Not only were the problems in Kashmir talked about only on the surface, but on the other hand, the beauty of Kashmir was also only talked about on the surface. The part of Kashmir that tourists like me have seen & the part of Kashmir that the author has described are completely different. This gave her a lot of scope to describe it beautifully to us. Instead, what I read about was a shallow description hitting just the tip of the literal snow-clad mountain & never going deeper than that.

An Indian writing a novel like this already has a huge responsibility on their shoulders. Yes, it is fiction, but the facts of the matter always remain to be true. I have come to 2 conclusions – either the author did less research or that she herself thinks the way her protagonist does. Either way, it fails the premise of the book.



Initially I liked that the narrator Shalini was shown gullible, quite like most youth of India. She decided to go to Kashmir to find Bashir Ahmed, which is also too much of a stretch. The way she was unaware of the situation in Kashmir felt relatable to me. Shalini was born & brought up in Bangalore which is the other end of the country. She comes from a place of privilege with everything being handed to her easily. Having lived such a lifestyle, it is impossible to imagine her being self-aware of everything that happens in the country.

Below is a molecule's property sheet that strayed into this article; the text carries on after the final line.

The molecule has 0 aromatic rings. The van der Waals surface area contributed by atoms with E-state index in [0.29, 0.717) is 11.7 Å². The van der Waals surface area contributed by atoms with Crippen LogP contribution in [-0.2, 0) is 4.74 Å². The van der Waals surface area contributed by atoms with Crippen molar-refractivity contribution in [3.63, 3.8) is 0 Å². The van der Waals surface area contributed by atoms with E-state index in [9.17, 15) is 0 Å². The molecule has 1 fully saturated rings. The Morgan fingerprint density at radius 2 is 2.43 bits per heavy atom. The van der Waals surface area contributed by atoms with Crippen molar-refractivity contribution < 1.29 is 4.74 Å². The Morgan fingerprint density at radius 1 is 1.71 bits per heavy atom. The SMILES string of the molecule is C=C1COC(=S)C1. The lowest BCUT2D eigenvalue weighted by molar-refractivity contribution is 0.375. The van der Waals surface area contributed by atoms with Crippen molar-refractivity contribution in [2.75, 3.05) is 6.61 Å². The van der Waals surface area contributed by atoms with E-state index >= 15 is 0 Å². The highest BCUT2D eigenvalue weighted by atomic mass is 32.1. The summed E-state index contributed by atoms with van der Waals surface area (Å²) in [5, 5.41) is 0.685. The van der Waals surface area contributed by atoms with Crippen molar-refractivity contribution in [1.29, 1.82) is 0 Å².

This was a good way to start the story, but it also made the rest of it a bit unbelievable. Such a girl goes & lives with a family in the mountains of Kashmir, milking their cow, caring for elders, teaching English to the Sarpanch’s daughter & what not. Your average screwed up woman in her 20s who cannot move on from grief, who uses other people to her benefit suddenly goes north & changes her whole personality in the blink of an eye. A bit much, no?



The story is divided into 2 parts – Shalini’s past & present. The past starts when she was a little girl & how this handsome stranger from Kashmir used to visit her home & how he struck a friendship with her mother. To be honest, I thought that this part of the story was a bit stretched with many unnecessary parts in it. This unusual relationship shared between Shalini’s mother & Bashir Ahmed & then later between Shalini & Riyaz was so unnecessary. I didn’t see any point in it.

Apart from the faults in the writing itself, there were SO MANY TYPOS throughout the book. This is the first book in which I must have seen so many typing errors & I absolutely hate those.


I have rated The Far Field at 3.5/5. This is a debut novel & honestly seems like reading a 3rd draft at its best. There was a scope of improving it at multiple places. There needs to be content that needs to be added & a lot of it that could be removed. It was a good experience to read an Indian author who did not write about love stories, but also it could have been a LOT BETTER. There were many lose ends that never connected. But, there were also a few things that hit right on spot. Overall, if I have to think about this novel, I’d say it’s a story written by a sheltered person herself who knows very little or pretends to know only one side of things.


Until next time,